MADISON – A bipartisan proposal to strengthen the rights of crime victims commonly known as Marsy’s Law appears on statewide ballots for Wisconsin’s Spring Election. The proposed crime victims’ constitutional amendment updates the 1993 victims’ rights constitutional amendment by giving victims new rights and strengthening existing ones. Marsy’s Law for Wisconsin also gives crime victims the Constitutional right to enforce their rights in a court of law if they have been infringed upon during the criminal justice process.

The amendment’s appearance on the ballot is the final step in a process that began in 2017.  Proposed amendments to the Wisconsin Constitution must first pass the Legislature in consecutive sessions.  The proposed crime victims amendment passed the Legislature in 2017 and again in 2019 with overwhelming bipartisan support.  The proposal is also backed by a broad coalition of victim advocacy groups, law enforcement leaders and civic organizations.

In light of public health concerns raised regarding the spread of COVID-19 Coronavirus, the bipartisan coalition in favor of Marsy’s Law for Wisconsin has launched a campaign urging residents to utilize absentee voting options for the Spring election. The coalition also urges voters to ensure they complete both sides of the ballot when applicable: in many municipalities, the referendum and other items may appear on the backside of the ballot.

The following question appears on the Wisconsin Spring Election ballot: “Additional rights of crime victims. Shall section 9m of article I of the constitution, which gives certain rights to crime victims, be amended to give crime victims additional rights, to require that the rights of crime victims be protected with equal force to the protections afforded the accused while leaving the federal constitutional rights of the accused intact, and to allow crime victims to enforce their rights in court?”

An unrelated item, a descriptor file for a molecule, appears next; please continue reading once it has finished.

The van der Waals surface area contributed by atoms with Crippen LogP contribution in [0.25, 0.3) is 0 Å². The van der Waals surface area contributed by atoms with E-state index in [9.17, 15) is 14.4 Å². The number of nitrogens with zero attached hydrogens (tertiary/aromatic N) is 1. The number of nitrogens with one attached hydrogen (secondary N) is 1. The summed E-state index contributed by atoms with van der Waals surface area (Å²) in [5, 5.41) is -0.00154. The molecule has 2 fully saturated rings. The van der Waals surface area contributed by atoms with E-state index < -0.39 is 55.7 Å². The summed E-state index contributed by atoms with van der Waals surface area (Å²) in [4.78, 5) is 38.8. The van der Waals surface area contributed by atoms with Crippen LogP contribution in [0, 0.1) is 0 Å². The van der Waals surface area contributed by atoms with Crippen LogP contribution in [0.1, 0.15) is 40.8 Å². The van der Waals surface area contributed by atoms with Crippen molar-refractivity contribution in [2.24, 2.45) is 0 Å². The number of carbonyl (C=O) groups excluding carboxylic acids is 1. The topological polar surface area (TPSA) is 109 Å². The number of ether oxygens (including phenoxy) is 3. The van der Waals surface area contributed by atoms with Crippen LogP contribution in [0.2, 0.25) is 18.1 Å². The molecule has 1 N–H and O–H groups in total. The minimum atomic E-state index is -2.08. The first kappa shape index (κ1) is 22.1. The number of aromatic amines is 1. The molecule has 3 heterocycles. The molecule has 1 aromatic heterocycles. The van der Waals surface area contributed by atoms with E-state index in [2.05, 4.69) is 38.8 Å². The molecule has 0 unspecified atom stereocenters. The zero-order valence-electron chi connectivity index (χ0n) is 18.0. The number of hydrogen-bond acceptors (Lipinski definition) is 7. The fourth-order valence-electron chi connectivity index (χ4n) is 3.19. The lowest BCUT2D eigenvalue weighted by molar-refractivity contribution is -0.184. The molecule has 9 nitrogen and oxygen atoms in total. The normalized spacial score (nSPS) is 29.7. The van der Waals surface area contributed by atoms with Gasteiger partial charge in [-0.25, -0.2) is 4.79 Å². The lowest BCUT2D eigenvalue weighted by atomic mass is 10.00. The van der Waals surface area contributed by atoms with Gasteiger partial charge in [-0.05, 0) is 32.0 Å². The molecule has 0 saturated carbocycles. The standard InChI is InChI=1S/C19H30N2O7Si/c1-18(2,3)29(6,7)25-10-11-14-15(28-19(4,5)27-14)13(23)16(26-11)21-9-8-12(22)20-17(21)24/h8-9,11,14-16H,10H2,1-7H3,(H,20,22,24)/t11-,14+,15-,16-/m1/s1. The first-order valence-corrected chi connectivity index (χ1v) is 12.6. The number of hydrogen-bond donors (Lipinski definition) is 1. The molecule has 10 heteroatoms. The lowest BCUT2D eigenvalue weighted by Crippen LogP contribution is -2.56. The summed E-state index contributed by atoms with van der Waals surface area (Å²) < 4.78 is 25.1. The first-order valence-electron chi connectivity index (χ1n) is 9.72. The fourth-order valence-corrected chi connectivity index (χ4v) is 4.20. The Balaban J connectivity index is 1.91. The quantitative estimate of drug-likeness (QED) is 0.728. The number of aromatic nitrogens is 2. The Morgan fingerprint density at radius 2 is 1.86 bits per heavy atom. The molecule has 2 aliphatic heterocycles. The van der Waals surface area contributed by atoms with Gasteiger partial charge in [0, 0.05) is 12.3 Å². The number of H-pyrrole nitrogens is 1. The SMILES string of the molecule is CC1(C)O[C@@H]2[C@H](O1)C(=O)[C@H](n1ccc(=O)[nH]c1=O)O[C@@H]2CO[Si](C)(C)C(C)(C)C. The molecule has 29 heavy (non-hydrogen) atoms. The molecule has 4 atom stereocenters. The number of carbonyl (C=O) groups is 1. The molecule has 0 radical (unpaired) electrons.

Wisconsin voters will be presented with the question above on the April 7, 2020 ballot. A YES vote would mean updating Wisconsin’s Constitution with strong, enforceable rights for crime victims. The full text of the proposed constitutional amendment is available here.

According to the explanatory statement issued by the Wisconsin Department of Justice, the proposed amendment would make five general changes to article I, section 9m, of the Wisconsin Constitution:

  1. First, in 16 subsections, the proposed amendment would expand the rights of victims by creating additional rights and incorporating other statutory rights into the constitution.
  2. Second, the proposed amendment would incorporate into the constitution a definition of “victim” similar to the definition currently in statute.
  3. Third, the proposed amendment would create an additional mechanism by which victims could enforce their rights as victims.
  4. Fourth, the proposed amendment would incorporate into the constitution a limit on governmental liability for any violation of victims’ rights, similar to the limit currently provided by statute.
  5. Fifth, the proposed amendment would provide that it may not be interpreted to supersede a defendant’s federal constitutional rights or afford party status in a proceeding to any victim.

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